In principle, nobody is ever really against planning, but few of us do it. And fewer of us do it well. In a famous study, Roy Williams and Vic Preisser suggest that almost 70% of family wealth transference and business succession plans fail.1 Reasons include lack of planning, poor follow-through, and insufficient communication. It’s a common problem, but it is preventable.
Planning can mean many things to many people, but there are likely three core benefits to consider.
- Thoughtful decisions. Planning can help you think through and express what you really want and how you might get there. A few well-crafted questions from an experienced guide (like some of the ones in this book) can help you make better, more thoughtful decisions, and think through the consequences of your choices. Founders, in particular, tend to be more doers than planners (given their past entrepreneurial successes) and may have to work a little harder at stepping back to think about what is most important, but you may see it as worthwhile with all that is now at stake.
- A roadmap. Planning can also help you create a set of key priorities and a to-do list of the critical things that need to happen to ensure success (whatever the definition is). There is a very high correlation between writing down what you want to do and doing it (or delegating it!). Vague wishes, hopes, and intentions won’t do the trick.
- Conversations with others. A good plan also includes conservations with and involvement of other people in your world – spouse, children, partners, co-workers, and advisors. They can’t read your mind. A good plan helps bring clarity, communication, and hopefully even buy-in to the family plan.
Scott Hayman writes the opening article, asking “Is it worth having a financial plan?” In it he lays out the reasons to have a plan, including a higher probability of meeting goals, improved confidence in decision-making, and lower stress, not to mention better outcomes. He also provides suggestions on how to make the plan realistic and valuable. As usual, the inputs and assumptions make all the difference.
Meir Statman takes on the question “What is the right balance between spending and saving in retirement?” He comes at it from the perspective of behavioral finance – a field that combines finance and human behavior. In his research interviews with couples in retirement age, he finds that many have more than enough money to pay for whatever they need, without risk of running out of money before running out of life. Yet they resist, insisting that they cannot afford these services. Why do people behave this way? Can they change? Should they change?
When your children tell you they’re getting married, it is usually good news. But for families of wealth, there are often other issues and complications that come up as well, including concerns about protecting family assets in a world of marriage break down. Charlie Collier answers the question “What is the best way to think through the prenuptial process?” and shares his many years of wisdom and experience. In fact, he turns the question on its head and suggests a conversation about how you can help the couple in their lives together.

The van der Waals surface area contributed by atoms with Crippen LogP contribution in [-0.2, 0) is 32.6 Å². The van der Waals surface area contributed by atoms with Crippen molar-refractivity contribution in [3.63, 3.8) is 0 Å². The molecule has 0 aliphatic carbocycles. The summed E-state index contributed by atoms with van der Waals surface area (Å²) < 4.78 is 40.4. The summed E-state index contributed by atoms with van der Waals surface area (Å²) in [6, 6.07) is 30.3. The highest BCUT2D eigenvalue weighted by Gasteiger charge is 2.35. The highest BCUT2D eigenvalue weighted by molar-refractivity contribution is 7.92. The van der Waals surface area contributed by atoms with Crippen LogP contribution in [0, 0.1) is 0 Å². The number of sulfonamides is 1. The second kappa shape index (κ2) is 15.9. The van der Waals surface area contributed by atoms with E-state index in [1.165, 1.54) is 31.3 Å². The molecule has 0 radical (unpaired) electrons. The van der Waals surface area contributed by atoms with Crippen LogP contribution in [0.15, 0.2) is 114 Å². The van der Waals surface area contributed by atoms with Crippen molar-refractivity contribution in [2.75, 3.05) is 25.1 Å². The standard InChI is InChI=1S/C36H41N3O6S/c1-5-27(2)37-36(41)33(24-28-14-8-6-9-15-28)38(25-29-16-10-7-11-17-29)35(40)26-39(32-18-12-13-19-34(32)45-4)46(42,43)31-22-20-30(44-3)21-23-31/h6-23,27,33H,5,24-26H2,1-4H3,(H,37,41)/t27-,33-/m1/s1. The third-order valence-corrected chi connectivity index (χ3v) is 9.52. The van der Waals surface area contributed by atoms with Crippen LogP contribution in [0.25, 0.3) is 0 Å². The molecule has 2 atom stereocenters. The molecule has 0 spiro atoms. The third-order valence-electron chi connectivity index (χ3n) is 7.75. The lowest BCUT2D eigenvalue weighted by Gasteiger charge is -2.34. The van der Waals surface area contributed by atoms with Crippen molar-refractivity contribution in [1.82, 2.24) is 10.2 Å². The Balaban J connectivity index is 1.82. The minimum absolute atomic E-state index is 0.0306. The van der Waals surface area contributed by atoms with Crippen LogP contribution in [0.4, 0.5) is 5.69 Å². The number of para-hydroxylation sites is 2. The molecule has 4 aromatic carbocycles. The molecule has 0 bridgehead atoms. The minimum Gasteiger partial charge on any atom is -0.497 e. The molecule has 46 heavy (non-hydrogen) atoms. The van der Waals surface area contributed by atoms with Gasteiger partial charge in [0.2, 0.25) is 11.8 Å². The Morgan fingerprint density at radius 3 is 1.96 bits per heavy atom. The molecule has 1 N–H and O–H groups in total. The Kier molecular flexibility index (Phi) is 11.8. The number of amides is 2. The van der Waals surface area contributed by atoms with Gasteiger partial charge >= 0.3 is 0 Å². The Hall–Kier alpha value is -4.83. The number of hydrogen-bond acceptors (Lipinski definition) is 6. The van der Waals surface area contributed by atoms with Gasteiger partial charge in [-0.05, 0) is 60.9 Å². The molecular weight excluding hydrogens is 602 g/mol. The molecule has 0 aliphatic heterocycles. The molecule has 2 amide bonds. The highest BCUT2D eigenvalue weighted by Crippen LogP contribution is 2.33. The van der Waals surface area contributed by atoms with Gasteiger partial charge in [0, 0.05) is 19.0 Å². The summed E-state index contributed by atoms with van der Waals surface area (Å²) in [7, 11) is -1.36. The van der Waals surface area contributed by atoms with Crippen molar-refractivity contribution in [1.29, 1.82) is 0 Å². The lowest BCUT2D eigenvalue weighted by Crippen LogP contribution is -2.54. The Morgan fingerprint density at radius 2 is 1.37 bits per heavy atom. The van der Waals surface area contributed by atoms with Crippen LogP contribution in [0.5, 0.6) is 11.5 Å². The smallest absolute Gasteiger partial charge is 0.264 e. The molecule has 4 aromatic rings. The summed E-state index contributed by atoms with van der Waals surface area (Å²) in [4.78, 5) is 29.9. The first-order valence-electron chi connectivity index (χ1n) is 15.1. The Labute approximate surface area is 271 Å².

An increasingly common phenomenon in today’s era is extended human longevity. Living longer seems like a good thing but it can have negative and even surprising implications. Patricia Annino answers the question “How can you prepare for longevity and mental incapacity among family members?” She tackles the tricky issues of assessing mental competence, but also the other side of that coin when patriarchs and matriarchs are still so sharp in their later years that they don’t step aside from family and business leadership and frustrate the next generation.
And finally, Kathy Wiseman looks at the issue of “How can you plan for a good goodbye?” In many families and cultures, people don’t like to talk about death. It’s not comfortable. In addition, many hard-driving entrepreneurs want to believe they’re never going to die. But in families of wealth, it is critical to plan for your goodbye and prepare for it – financially, emotionally, and relationally.
Planning is worthwhile exercise for all families, particular those with significant wealth and complexity. In any planning, remember to use good inputs and conservative assumptions, frequent communication with key stakeholders, and lots of flexibility to accommodate the inevitable surprises!
1Williams and Preisser, Preparing Heirs (San Francisco: Robert D. Reed Publishers, 2011).
Chapter 7 – Is It Worth Having a Financial Plan?
Chapter 8 – What Is the Right Balance Between Saving and Spending in Retirement?
Chapter 9 – How Do You Start a Family Conversation About Prenuptial Arrangements?
Chapter 10 – How Can You Preserve a Beloved Family Vacation Home or Estate?
Chapter 11 – How Can You Prepare for Longevity and Mental Incapacity Among Family Members?
Chapter 12 – How Do You Prepare for a Good Goodbye?